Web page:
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Showing posts from November, 2010

Personal Genetics & Utility: Round 2 – Mind the EGAPP

Yesterday I wrote about the false Family History vs. Personal Genetics battle, today I look at the old chestnut of traditional risk factors. There seems to be a lot of fear among some professions that personal genetics is attempting to take over their jobs – it’s been like this from the beginning mainly due to misunderstanding (wilful or otherwise) exactly what personal genetics is and what it’s role in healthcare can be.
The latest salvo is from the EGAPP Working group who published their assessment of genetics vs. traditional risk factors (TRF) in cardiovascular disease risk. They looked at the 9p21 variant as well as 57 other variants in 28 genes associated with CVD and they sought to document
“the extent to which genomic profiling alters CVD risk estimation, alone and in combination with traditional risk factors, and the extent to which risk reclassification improves health outcomes”. Some conclusions from EGAPP:
The magnitude of net health benefit from use of any of these tes…

Personal Genetics has a Family History of getting beaten up

Over the last few days personal genetics has come in for a bit of a bashing, first it was knocked out by family history then it was clearly nailed into the coffin by traditional risk factors.Also have a look at Genesherpa’s blog for some more putting the boot in here and here.Update: Nov 12th, here is the 23andMe blog on the subjectBut what is behind the hype and the headlines? In this post I will look at family history and deal with EGAPP in the next.The latest attack was sparked by a press release of some work presented at the ASHG. We don’t know too much because all we have is an abstract and a video but we have enough. FH was compared to the Navigenics genetic profile (PGS). From the abstract“None of the 3 hereditary prostate cancer subjects were assessed as high risk on PGS. Based on FHRA, 10 subjects had hereditary breast cancer risk and PGS only identified 1 as high risk (K=0.12). None of the 9 hereditary colon cancer subjects were high risk on PGS.”Sounds awful and this was th…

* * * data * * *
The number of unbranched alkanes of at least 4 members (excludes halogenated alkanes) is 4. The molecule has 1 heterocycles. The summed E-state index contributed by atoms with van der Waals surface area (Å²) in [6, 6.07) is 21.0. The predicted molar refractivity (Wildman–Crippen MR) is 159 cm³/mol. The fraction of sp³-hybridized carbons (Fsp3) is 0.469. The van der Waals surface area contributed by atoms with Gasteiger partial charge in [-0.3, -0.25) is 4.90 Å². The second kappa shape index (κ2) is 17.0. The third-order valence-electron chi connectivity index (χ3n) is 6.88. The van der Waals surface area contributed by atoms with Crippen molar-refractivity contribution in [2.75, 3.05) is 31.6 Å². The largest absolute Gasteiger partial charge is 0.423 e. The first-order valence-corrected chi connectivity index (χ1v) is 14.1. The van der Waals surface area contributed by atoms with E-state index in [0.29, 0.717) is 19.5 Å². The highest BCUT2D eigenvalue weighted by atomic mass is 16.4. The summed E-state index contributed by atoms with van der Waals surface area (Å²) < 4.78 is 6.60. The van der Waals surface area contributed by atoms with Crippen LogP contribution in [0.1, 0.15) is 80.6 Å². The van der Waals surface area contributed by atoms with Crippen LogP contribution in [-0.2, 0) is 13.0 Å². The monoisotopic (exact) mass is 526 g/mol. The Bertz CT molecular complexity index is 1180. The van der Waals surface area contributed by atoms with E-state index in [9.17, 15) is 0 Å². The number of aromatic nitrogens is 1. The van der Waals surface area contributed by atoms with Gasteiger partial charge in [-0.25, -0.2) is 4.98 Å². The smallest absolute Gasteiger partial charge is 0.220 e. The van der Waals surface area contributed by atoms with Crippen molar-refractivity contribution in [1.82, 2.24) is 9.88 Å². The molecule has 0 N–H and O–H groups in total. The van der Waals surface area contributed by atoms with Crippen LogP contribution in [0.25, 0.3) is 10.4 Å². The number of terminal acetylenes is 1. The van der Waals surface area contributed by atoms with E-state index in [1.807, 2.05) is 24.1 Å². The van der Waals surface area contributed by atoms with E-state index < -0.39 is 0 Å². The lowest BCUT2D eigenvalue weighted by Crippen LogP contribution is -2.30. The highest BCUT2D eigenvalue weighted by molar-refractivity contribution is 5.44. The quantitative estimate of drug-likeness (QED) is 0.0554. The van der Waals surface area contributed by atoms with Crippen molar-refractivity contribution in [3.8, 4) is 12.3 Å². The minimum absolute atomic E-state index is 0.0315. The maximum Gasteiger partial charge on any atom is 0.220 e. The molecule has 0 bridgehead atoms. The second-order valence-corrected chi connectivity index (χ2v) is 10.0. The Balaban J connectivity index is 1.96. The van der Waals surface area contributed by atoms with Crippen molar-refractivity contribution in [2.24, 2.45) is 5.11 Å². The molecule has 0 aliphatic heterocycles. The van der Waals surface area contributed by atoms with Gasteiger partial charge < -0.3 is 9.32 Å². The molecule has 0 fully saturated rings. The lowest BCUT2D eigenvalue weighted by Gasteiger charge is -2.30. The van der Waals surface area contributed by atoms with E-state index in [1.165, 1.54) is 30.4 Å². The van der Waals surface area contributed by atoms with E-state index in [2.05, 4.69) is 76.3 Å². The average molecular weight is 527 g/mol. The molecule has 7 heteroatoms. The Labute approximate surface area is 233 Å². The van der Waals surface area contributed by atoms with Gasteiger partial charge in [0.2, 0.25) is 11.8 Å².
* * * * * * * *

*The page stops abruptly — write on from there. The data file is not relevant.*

Nutrigenetics–a little bit of history, but no miracles

Reading The $1,000 Genome by Kevin Davies, as expected it’s a fascinating story and right at the beginning in Chapter 1 there was something that I liked. The first personal genome to be sequenced and interpreted was that of Jim Watson (Craig Venter was first but no interpretation). Davies describes the presentation of Watson’s genome to the man himself and reports that the sequencing was performed by 454 and the interpretation was handled by the team directed by Richard Gibbs of the Baylor Genome Center. Watson’s genome inventory, for example, revealed 310 genes with likely mutations and 23 with known disease causing mutations, increasing his risk for cancer and heart disease. The Baylor team recommended that he should take folic acid and other vitamins and minimize his exposure to sunlight, particularly during his daily tennis matches. p19So there you have it, the first advice based on the first interpretation of a human genome sequence was nutrigenetic!But then I read later in the b…